Analyzing the proliferation resistance of advanced nuclear fuel cycles : in search of an assessment methodology for use in fuel cycle simulations
Author(s)Pierpoint, Lara Marie
Massachusetts Institute of Technology. Dept. of Nuclear Science and Engineering.
Massachusetts Institute of Technology. Engineering Systems Division.
Massachusetts Institute of Technology. Technology and Policy Program.
Mujid S. Kazimi.
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A methodology to assess proliferation resistance of advanced nuclear energy systems is investigated. The framework, based on Multi-Attribute Utility Theory (MAUT), is envisioned for use within early-stage fuel cycle simulations. Method assumptions and structure are explained, and reference technology cases are presented to test the model. Eleven metrics are presented to evaluate the proliferation resistance of once-through, COmbined Non-Fertile and Uranium (CONFU), Mixed-Oxide (MOX), and Advanced Burner Reactor (ABR) fuel cycles. The metrics are roughly categorized in three groups: material characteristics, material handling characteristics, and "inherent" facility characteristics. Each metric is associated with its own utility function, and is weighted according to the proliferation threat of interest. Results suggest that transportation steps are less proliferation-resistant than stationary facilities, and that the ABR fuel cycle employing reactors with low conversion ratios are particularly safe. Nearly all steps of the fuel cycles analyzed are more proliferation resistant to a terrorist threat than to a host nation threat (which has more resources to devote toward proliferation activities). The open light water reactor (LWR) and MOX cycles appear to be the most vulnerable of all cycles analyzed. CONFU proliferation resistance is similar to that of the ABR with conversion ratios 0.5 and 1.0; these are all approximately in between the values ascribed to LWR/MOX (at the low end) and ABR with conversion ratio zero (with the highest proliferation resistance). Preliminary studies were conducted to determine the sensitivity of the results to weighting function structure and values. Several different weighting functions were applied to the utility values calculated for the once-through and CONFU fuel cycles. The tests showed very little change in the ultimate trends and conclusions drawn from each fuel cycle calculation. These conclusions, however, are far from definitive. Limitations of the model are discussed and demonstrated. Recommendations for improving the model are made, including a call for in-depth evaluation of weighting function structures and values, and an examination of quantitative links between assumptions and utilities. Ultimate conclusions include that the numerical values produced by the analysis are not fully and accurately instructive, and analysts should recognize that the greatest gifts of the assessment may come from performing the investigation.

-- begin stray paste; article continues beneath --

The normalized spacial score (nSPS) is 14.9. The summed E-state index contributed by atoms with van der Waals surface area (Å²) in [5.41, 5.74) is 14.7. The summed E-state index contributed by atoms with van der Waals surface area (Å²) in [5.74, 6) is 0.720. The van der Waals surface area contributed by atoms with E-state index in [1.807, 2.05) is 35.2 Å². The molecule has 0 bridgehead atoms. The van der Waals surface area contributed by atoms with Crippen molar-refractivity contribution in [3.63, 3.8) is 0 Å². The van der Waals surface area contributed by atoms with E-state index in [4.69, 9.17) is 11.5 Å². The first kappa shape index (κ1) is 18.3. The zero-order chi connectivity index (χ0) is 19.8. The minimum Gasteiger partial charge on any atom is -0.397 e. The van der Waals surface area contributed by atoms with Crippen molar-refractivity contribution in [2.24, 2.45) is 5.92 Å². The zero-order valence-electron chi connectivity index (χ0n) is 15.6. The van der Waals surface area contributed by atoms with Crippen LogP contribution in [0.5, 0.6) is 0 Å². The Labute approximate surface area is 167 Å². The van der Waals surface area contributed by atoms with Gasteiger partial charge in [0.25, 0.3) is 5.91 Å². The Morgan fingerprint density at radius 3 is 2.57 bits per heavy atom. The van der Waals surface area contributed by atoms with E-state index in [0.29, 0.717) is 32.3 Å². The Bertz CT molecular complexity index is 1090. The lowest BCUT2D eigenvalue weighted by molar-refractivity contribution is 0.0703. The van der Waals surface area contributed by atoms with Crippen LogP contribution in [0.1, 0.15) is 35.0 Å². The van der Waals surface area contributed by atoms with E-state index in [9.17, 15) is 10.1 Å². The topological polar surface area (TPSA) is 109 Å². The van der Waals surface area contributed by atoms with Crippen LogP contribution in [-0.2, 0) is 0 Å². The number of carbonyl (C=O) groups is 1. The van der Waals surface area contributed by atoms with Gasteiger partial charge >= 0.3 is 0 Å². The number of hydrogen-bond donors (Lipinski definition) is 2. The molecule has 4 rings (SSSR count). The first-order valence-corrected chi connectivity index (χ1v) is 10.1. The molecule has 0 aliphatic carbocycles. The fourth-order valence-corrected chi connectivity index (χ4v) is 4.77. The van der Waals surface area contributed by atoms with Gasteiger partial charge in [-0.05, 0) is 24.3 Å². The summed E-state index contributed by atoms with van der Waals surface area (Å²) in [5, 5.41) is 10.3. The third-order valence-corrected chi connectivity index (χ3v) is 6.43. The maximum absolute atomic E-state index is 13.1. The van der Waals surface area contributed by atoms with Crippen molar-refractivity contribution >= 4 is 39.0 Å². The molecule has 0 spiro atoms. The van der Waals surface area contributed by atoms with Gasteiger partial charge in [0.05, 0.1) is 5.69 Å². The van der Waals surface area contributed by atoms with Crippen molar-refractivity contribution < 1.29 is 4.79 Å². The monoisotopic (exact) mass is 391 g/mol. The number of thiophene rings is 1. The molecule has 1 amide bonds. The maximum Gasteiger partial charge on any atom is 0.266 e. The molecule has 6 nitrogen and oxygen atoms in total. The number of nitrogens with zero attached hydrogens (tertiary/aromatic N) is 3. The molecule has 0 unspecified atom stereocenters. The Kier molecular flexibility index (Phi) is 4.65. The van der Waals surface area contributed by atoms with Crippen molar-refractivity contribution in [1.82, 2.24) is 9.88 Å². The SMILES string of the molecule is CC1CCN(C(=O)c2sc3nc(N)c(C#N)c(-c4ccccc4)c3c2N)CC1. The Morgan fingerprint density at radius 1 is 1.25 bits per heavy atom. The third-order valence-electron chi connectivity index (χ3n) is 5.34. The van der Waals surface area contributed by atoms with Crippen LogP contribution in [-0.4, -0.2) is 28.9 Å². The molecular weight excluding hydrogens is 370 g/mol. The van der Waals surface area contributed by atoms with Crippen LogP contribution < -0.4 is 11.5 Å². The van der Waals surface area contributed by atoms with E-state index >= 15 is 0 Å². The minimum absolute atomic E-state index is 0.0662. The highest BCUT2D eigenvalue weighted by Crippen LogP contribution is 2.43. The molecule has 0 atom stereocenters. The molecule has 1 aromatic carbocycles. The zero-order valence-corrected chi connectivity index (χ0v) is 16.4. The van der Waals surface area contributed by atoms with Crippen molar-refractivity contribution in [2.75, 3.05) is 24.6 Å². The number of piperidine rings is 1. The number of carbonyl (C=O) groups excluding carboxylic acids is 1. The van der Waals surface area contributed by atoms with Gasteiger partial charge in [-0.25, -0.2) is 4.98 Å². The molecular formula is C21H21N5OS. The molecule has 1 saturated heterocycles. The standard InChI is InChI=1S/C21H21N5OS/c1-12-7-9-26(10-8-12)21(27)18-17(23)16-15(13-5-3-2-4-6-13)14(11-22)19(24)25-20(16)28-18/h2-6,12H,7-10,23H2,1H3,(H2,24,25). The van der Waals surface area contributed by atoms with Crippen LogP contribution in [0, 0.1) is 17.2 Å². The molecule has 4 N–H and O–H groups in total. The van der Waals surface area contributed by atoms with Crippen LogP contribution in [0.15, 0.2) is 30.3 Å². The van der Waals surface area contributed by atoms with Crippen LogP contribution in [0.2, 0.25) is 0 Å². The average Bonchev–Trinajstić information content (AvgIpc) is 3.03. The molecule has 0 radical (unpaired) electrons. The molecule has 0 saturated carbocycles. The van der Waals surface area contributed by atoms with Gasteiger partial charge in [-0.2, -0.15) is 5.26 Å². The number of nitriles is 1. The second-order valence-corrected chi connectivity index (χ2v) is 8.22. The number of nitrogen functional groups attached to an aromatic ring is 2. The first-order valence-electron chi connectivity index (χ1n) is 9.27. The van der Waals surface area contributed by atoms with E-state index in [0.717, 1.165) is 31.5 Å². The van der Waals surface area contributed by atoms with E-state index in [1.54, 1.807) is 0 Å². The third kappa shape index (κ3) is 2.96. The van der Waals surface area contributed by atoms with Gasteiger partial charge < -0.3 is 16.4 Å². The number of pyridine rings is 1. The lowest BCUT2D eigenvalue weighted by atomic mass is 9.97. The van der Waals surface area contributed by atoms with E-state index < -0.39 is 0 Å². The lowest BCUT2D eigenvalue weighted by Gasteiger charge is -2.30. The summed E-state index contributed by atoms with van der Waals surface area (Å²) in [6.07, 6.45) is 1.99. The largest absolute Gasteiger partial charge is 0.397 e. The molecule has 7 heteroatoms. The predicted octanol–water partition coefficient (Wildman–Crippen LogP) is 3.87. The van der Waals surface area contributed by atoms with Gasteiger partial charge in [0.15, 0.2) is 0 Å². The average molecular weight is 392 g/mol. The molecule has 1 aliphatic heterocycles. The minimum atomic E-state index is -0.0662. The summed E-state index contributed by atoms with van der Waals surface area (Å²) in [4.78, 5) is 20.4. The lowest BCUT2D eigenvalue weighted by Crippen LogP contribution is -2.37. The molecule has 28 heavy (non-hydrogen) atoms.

Thesis (S.M.)--Massachusetts Institute of Technology, Engineering Systems Division, Technology and Policy Program; and, (S.M.)--Massachusetts Institute of Technology, Dept. of Nuclear Science and Engineering, 2008.Includes bibliographical references (p. 124-126).
DepartmentMassachusetts Institute of Technology. Technology and Policy Program.; Massachusetts Institute of Technology. Dept. of Nuclear Science and Engineering.; Massachusetts Institute of Technology. Engineering Systems Division.
Massachusetts Institute of Technology
Technology and Policy Program., Nuclear Science and Engineering.